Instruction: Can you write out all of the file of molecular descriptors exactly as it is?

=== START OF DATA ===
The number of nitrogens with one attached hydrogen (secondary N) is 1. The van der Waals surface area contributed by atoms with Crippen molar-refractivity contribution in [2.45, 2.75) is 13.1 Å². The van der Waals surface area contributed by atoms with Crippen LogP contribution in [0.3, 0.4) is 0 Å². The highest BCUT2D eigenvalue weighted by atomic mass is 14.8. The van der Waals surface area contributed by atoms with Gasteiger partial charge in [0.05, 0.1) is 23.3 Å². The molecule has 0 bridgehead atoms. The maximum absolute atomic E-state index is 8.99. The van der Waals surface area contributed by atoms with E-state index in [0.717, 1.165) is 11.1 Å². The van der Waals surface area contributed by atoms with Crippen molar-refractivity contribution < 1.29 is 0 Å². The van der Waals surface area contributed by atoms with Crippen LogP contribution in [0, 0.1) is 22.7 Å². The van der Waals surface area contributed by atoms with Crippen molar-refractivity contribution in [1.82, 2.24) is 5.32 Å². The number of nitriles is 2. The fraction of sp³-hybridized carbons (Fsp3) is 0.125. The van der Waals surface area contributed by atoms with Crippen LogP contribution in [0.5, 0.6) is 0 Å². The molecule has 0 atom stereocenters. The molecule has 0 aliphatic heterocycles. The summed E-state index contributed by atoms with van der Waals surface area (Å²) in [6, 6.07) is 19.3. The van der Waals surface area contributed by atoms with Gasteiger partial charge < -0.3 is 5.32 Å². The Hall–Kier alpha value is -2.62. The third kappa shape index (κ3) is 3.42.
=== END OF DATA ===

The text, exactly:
The number of nitrogens with one attached hydrogen (secondary N) is 1. The van der Waals surface area contributed by atoms with Crippen molar-refractivity contribution in [2.45, 2.75) is 13.1 Å². The van der Waals surface area contributed by atoms with Crippen LogP contribution in [0.3, 0.4) is 0 Å². The highest BCUT2D eigenvalue weighted by atomic mass is 14.8. The van der Waals surface area contributed by atoms with Gasteiger partial charge in [0.05, 0.1) is 23.3 Å². The molecule has 0 bridgehead atoms. The maximum absolute atomic E-state index is 8.99. The van der Waals surface area contributed by atoms with E-state index in [0.717, 1.165) is 11.1 Å². The van der Waals surface area contributed by atoms with Crippen molar-refractivity contribution < 1.29 is 0 Å². The van der Waals surface area contributed by atoms with Crippen LogP contribution in [0, 0.1) is 22.7 Å². The van der Waals surface area contributed by atoms with Crippen molar-refractivity contribution in [1.82, 2.24) is 5.32 Å². The number of nitriles is 2. The fraction of sp³-hybridized carbons (Fsp3) is 0.125. The van der Waals surface area contributed by atoms with Crippen LogP contribution in [0.5, 0.6) is 0 Å². The molecule has 0 atom stereocenters. The molecule has 0 aliphatic heterocycles. The summed E-state index contributed by atoms with van der Waals surface area (Å²) in [6, 6.07) is 19.3. The van der Waals surface area contributed by atoms with Gasteiger partial charge < -0.3 is 5.32 Å². The Hall–Kier alpha value is -2.62. The third kappa shape index (κ3) is 3.42.